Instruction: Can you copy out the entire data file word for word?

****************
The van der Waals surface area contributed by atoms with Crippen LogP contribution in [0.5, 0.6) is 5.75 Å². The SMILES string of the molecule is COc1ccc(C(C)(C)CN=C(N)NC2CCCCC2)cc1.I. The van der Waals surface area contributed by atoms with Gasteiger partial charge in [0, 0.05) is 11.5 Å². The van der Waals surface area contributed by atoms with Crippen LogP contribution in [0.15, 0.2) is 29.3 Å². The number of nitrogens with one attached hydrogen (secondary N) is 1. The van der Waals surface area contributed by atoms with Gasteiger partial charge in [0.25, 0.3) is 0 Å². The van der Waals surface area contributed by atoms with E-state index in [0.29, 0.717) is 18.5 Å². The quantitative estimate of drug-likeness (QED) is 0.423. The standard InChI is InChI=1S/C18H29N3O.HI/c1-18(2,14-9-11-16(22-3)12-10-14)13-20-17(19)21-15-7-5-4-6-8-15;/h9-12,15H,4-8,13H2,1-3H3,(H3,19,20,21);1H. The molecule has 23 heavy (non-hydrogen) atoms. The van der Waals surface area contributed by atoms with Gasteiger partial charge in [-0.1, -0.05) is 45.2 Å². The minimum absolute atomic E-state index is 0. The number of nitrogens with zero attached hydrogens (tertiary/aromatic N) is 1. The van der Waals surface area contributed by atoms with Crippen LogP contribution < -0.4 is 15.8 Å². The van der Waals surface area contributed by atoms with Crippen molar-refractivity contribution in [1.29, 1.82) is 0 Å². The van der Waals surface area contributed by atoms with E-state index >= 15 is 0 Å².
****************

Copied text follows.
The van der Waals surface area contributed by atoms with Crippen LogP contribution in [0.5, 0.6) is 5.75 Å². The SMILES string of the molecule is COc1ccc(C(C)(C)CN=C(N)NC2CCCCC2)cc1.I. The van der Waals surface area contributed by atoms with Gasteiger partial charge in [0, 0.05) is 11.5 Å². The van der Waals surface area contributed by atoms with Crippen LogP contribution in [0.15, 0.2) is 29.3 Å². The number of nitrogens with one attached hydrogen (secondary N) is 1. The van der Waals surface area contributed by atoms with Gasteiger partial charge in [0.25, 0.3) is 0 Å². The van der Waals surface area contributed by atoms with E-state index in [0.29, 0.717) is 18.5 Å². The quantitative estimate of drug-likeness (QED) is 0.423. The standard InChI is InChI=1S/C18H29N3O.HI/c1-18(2,14-9-11-16(22-3)12-10-14)13-20-17(19)21-15-7-5-4-6-8-15;/h9-12,15H,4-8,13H2,1-3H3,(H3,19,20,21);1H. The molecule has 23 heavy (non-hydrogen) atoms. The van der Waals surface area contributed by atoms with Gasteiger partial charge in [-0.1, -0.05) is 45.2 Å². The minimum absolute atomic E-state index is 0. The number of nitrogens with zero attached hydrogens (tertiary/aromatic N) is 1. The van der Waals surface area contributed by atoms with Crippen LogP contribution < -0.4 is 15.8 Å². The van der Waals surface area contributed by atoms with Crippen molar-refractivity contribution in [1.29, 1.82) is 0 Å². The van der Waals surface area contributed by atoms with E-state index >= 15 is 0 Å².